Draft directive on platform work
At the beginning of December 2021, the EU Commission presented a draft directive on improving working conditions in platform work. The aim of the draft is to ensure legal certainty and transparency for the roughly 28 million platform workers currently working in the EU.
Digital labour platforms seem to be the trend. They offer their customers – usually via an app – various services “at the push of a button”, e.g. the delivery of goods or the provision of cleaning or care services. Currently, over 28 million people in the EU work via digital labour platforms. This number is expected to increase to 43 million by 2025. Many of these platform workers are self-employed. However, it is estimated that up to 5.5 million people who provide services via digital labour platforms could be classified as “false self-employed”.
Digital labour platforms also often use automated systems. Tasks are assigned to platform workers and the performance of the tasks is monitored or evaluated based on algorithms. The EU Commission considers the transparency of such systems to be insufficient.
The key aspects of the draft directive are legal certainty regarding the legal employment status of platform workers as well as greater transparency in the use of algorithms by platform operators.
1. Legal employment status
With regard to the legal employment status, a rebuttable presumption of the existence of an employment relationship shall apply if at least two of the following criteria are met by the relevant digital labour platform:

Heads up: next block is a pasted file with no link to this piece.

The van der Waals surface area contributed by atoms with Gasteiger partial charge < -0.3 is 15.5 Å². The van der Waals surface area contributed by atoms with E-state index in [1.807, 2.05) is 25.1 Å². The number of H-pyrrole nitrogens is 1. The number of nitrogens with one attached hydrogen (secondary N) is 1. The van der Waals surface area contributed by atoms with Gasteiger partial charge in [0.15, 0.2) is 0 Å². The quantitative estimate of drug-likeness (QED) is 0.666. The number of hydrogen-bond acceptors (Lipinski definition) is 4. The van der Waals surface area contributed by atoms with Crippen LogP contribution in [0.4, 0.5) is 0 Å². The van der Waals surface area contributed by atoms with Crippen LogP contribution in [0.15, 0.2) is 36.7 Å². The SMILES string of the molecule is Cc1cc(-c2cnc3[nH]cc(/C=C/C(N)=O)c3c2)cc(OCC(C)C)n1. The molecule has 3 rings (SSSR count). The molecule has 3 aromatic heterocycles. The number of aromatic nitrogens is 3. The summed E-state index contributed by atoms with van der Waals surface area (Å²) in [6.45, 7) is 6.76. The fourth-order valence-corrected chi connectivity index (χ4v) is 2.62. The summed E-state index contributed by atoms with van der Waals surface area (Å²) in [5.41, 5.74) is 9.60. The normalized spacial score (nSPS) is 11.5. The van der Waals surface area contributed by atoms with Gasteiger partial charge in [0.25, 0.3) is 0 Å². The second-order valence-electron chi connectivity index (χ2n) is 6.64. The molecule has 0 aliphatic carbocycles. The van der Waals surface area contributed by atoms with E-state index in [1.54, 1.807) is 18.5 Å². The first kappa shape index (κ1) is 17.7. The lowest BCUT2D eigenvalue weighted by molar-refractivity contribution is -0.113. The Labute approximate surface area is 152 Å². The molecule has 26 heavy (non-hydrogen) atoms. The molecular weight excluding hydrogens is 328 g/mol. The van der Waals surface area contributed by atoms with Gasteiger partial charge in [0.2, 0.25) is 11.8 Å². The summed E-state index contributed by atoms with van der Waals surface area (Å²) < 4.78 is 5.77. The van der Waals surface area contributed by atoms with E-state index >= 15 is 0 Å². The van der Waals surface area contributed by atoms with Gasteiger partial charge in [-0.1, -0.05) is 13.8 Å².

- It sets the amount of, or an upper limit for, the level of remuneration;
- It determines specific binding rules with regard to appearance and conduct;
- It supervises the performance of work, including by electronic means;
- It restricts possibilities to freely choose one’s working hours or periods of absence, to accept or to refuse tasks or to use subcontractors or substitutes;
- It restricts the possibility to build a client base or to perform work for any third party.
If the presumption applies, the platform operator must prove that the contractual relationship in question does not actually qualify as an employment relationship.
2. Transparency in the use of algorithms
In order to increase transparency in the use of the platform for the persons concerned, information rights are to be created. Platform workers will also be given the right to have automated decisions reviewed by a real person if the decision in question has a significant impact on their working conditions. For decisions by the platform regarding the restriction, suspension or termination of the platform worker’s account, the refusal of remuneration for work performed by the platform worker, the contractual status of the platform worker or for any decision with similar effect, the draft provides that the person concerned must be given a written statement of reasons. The platform worker concerned may request a review of such decisions.
The transparency rules apply to both employed and self-employed platform workers.
Gleiss Lutz comments
It will be interesting to see how the situation evolves based on the draft directive. The next step would be for the legislator to transpose the directive into national law. Here it seems conceivable that the introduction of a rebuttable presumption could also serve as a template for the legal employment status of workers in other industrial sectors. Depending on how the criteria for determining whether the presumption applies are set up, this could be a way to increase legal certainty for the important issue of differentiating between employees and freelancers and to minimise the associated risks – under social insurance and criminal law – of having to make retroactive contributions on pay.